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Dynamic HTML: The Definitive Reference, 2rd Ed.Dynamic HTML: The Definitive ReferenceSearch this book

3.2. Understanding Block-Level Elements

If you are a style sheet coder, you must be aware of the impact of HTML tag and element containment on style attribute inheritance. If you are a page designer, however, you need to understand the more fundamental visual impact of a particular type of HTML element: the block-level element. A block-level element is a self-contained unit of content that normally begins at the starting margin of one line and ends in a way that forces the next bit of content to appear on a new line following the block. Each of the heading tags (h1, h2, etc.) is a block-level element because by default, it stands alone on a line (unless you use DHTML positioning tricks to overlay other elements). Other common block-level elements are p, ul, ol, li, and div.

A CSS-enabled browser automatically defines a set of physical features to every block-level element. By default, the values for all these features are set to zero or none, so that they don't appear or occupy space on the page when you use simple HTML tags without style sheets. But one of the purposes of style sheets is to let you modify the values of those features to create graphical borders, adjust margin spacing, and insert padding between the content and border. In fact, those three terms—border, margin, and padding—account for about one-fourth of all CSS2 style sheet attributes.

3.2.1. Box Pieces

You can think of the content and features of a block-level element as a box. To help you visualize the role and relative position of the features of a block-level element, Figure 3-2 shows a schematic diagram of a generic chunk of block-level content (imagine it's a paragraph, if that helps), where the margin, border, and padding are indicated in relation to the content. The width and height of the content do not change, even when extra stuff is tacked on outside of the content.[2] Each of the surrounding features—padding, borders, and margins—can occupy space based on its corresponding dimensions. The width and height of the entire box is the sum of the element content, plus padding, borders, and margins. If you don't assign any values to those features, their dimensions are zero and, therefore, they contribute nothing to the dimensions of the box. In other words, without any padding, borders, or margins, the content and box dimensions are identical. With style sheets, you can assign values to your choice of edges (top, right, bottom, or left) for any feature.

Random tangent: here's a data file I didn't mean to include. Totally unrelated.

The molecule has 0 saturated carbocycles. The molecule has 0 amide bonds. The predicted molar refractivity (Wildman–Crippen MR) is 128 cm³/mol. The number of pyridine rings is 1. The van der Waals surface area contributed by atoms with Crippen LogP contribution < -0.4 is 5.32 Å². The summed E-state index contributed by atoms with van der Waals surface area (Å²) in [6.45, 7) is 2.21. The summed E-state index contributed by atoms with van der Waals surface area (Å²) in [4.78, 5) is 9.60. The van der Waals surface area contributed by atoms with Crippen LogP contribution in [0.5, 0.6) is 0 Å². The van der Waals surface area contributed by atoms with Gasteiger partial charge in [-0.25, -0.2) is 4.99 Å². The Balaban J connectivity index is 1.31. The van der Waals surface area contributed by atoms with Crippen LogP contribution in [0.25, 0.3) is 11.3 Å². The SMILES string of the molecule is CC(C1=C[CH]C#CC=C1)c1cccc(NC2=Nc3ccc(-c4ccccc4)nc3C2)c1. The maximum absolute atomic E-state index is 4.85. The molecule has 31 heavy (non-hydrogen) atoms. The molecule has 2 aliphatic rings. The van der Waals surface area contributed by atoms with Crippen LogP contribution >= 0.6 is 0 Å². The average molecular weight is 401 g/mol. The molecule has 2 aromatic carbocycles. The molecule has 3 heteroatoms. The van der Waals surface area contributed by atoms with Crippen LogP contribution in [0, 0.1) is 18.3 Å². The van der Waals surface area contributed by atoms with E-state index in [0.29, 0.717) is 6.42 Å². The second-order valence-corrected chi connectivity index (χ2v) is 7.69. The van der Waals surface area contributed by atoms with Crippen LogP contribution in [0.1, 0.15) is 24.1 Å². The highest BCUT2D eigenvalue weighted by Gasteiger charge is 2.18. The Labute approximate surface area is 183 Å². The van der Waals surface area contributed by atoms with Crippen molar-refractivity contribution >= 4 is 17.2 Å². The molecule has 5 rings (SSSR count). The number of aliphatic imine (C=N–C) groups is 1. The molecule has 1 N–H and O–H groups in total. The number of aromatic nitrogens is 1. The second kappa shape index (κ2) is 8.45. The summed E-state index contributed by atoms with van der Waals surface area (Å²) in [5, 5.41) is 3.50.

[2]This is the way IE 6 for Windows works when in standards-compatible mode (see the <!DOCTYPE> element discussion in Chapter 8). In backward-compatible mode and earlier versions, the browser includes the border and padding in its height and width calculations.

Figure 3-2

Figure 3-2. Schematic diagram of block-level elements

All margin space is transparent. Thus, any colors or images that exist in the next outer containing box (the body element always provides the base-level box) show through the margin space. Borders are opaque and always have a color associated with them. Padding space is also transparent, so you cannot set the padding to any color; the background color or image of the content shows through the padding space. Thus, this space "pads" the content to give some extra breathing room between the content and any border and/or margin defined for the element.

Some style sheet attributes provide a one-statement shortcut for applying independent values to each of the four edges of the margin, border, or padding. For example, you can set the top and bottom border widths to one size and apply a different size to the left and right sides of the same border. When such shortcuts are available (see the border, margin, and padding style attributes in Chapter 11, the values are applied in the same order: clockwise from the top—top, right, bottom, left.

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